U.S. News and World Report writes: “Detroit currently sits on the edge of a renaissance.” It says: “Small businesses are once again setting up shop in the area, and new restaurants are luring suburbanites back to Motown.”

All this makes for a prime opportunity for investors to get in on the ground floor of this big-city revival. But it’s also important to understand which neighborhoods are truly in redevelopment.  You can get that data, along with a list of professionals— recommended by our network of over 28,000 investors—who can help you find savvy investments in the hottest up-and-coming neighborhoods of Detroit. Simply visit


About the Author


Kathy Fettke is the founder and co-CEO of Real Wealth Network, a passive real estate investing club with more than 24,000 members. She’s also the author of  “Retire Rich with Rentals” and host of “The Real Wealth Show,” a featured podcast on iTunes with listeners in 27 different countries. Kathy is passionate about understanding real estate cycles so she and her members can invest in the best markets and best deals available today. She is frequently invited to share her expertise on CNN, CNBC, Fox News, NPR, CBS MarketWatch and in the Wall Street Journal.  Kathy received her BA in Broadcast Communications from San Francisco State University and worked in the newsrooms of CNN, FOX, CTV and ABC-7. She’s past-president of American Women in Radio & Television. Kathy loves the freedom that real estate investing can bring. She lives in Malibu, California, with her husband and two daughters and enjoys traveling, hiking, rock climbing, skiing, figure skating and surfing. Contact her at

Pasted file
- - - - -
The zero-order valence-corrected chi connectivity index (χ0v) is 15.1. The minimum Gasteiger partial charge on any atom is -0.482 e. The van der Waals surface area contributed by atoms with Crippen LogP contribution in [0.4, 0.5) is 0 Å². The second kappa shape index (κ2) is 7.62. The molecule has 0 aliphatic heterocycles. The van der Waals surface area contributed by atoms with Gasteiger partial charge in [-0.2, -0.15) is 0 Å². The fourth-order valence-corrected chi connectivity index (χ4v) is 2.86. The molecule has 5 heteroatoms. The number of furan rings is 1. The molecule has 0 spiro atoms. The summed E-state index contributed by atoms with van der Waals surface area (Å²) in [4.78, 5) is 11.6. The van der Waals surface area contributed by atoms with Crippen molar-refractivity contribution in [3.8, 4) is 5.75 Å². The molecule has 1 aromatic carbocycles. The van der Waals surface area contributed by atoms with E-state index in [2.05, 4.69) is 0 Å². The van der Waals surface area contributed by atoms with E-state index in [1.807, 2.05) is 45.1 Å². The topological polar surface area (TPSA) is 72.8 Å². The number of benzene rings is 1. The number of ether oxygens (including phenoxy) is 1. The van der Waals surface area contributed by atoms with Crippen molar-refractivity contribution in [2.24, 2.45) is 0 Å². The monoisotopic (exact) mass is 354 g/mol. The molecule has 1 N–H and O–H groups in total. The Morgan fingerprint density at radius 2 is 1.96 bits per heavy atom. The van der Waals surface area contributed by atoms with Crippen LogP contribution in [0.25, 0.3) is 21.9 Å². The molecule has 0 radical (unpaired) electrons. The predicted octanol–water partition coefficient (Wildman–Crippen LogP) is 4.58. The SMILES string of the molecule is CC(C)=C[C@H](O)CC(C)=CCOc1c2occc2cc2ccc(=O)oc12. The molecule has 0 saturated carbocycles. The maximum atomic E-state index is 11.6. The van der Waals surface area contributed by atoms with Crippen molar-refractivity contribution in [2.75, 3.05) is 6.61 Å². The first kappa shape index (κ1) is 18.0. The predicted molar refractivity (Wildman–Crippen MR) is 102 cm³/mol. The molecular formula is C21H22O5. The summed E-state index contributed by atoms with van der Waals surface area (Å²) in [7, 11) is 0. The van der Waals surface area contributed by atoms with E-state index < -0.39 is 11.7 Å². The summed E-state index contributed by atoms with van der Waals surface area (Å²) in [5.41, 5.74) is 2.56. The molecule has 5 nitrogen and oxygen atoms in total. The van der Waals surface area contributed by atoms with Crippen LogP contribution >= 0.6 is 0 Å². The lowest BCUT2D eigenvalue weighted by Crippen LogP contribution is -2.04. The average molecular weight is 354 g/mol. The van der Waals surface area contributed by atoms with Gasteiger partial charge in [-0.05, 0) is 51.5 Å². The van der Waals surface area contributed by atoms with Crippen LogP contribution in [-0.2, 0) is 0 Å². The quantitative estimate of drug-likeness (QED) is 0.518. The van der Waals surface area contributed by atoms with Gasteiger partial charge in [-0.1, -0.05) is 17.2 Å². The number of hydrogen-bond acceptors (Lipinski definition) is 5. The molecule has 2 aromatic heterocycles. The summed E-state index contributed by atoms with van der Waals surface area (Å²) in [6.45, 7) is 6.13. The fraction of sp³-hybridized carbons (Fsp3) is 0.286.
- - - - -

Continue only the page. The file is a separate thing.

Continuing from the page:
Tags | Detroit | Economy